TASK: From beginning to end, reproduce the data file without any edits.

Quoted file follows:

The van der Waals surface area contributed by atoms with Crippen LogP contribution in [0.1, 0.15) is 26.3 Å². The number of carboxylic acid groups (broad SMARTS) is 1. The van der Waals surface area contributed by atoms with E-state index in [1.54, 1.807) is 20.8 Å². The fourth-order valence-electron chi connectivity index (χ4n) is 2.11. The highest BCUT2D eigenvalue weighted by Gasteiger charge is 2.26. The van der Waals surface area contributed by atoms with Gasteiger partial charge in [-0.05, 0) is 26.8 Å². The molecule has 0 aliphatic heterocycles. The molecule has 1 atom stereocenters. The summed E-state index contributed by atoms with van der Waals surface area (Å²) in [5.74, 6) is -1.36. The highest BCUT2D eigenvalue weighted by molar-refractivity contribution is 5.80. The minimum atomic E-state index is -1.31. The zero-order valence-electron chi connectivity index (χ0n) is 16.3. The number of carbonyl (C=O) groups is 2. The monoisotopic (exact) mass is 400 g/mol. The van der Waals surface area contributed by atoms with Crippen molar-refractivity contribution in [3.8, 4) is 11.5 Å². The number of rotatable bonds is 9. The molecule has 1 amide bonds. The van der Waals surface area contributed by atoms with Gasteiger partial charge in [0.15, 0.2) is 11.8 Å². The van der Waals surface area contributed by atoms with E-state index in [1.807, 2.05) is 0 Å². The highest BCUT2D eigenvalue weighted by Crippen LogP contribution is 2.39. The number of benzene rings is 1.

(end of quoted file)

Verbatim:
The van der Waals surface area contributed by atoms with Crippen LogP contribution in [0.1, 0.15) is 26.3 Å². The number of carboxylic acid groups (broad SMARTS) is 1. The van der Waals surface area contributed by atoms with E-state index in [1.54, 1.807) is 20.8 Å². The fourth-order valence-electron chi connectivity index (χ4n) is 2.11. The highest BCUT2D eigenvalue weighted by Gasteiger charge is 2.26. The van der Waals surface area contributed by atoms with Gasteiger partial charge in [-0.05, 0) is 26.8 Å². The molecule has 0 aliphatic heterocycles. The molecule has 1 atom stereocenters. The summed E-state index contributed by atoms with van der Waals surface area (Å²) in [5.74, 6) is -1.36. The highest BCUT2D eigenvalue weighted by molar-refractivity contribution is 5.80. The minimum atomic E-state index is -1.31. The zero-order valence-electron chi connectivity index (χ0n) is 16.3. The number of carbonyl (C=O) groups is 2. The monoisotopic (exact) mass is 400 g/mol. The van der Waals surface area contributed by atoms with Crippen molar-refractivity contribution in [3.8, 4) is 11.5 Å². The number of rotatable bonds is 9. The molecule has 1 amide bonds. The van der Waals surface area contributed by atoms with Gasteiger partial charge in [0.15, 0.2) is 11.8 Å². The van der Waals surface area contributed by atoms with E-state index in [1.807, 2.05) is 0 Å². The highest BCUT2D eigenvalue weighted by Crippen LogP contribution is 2.39. The number of benzene rings is 1.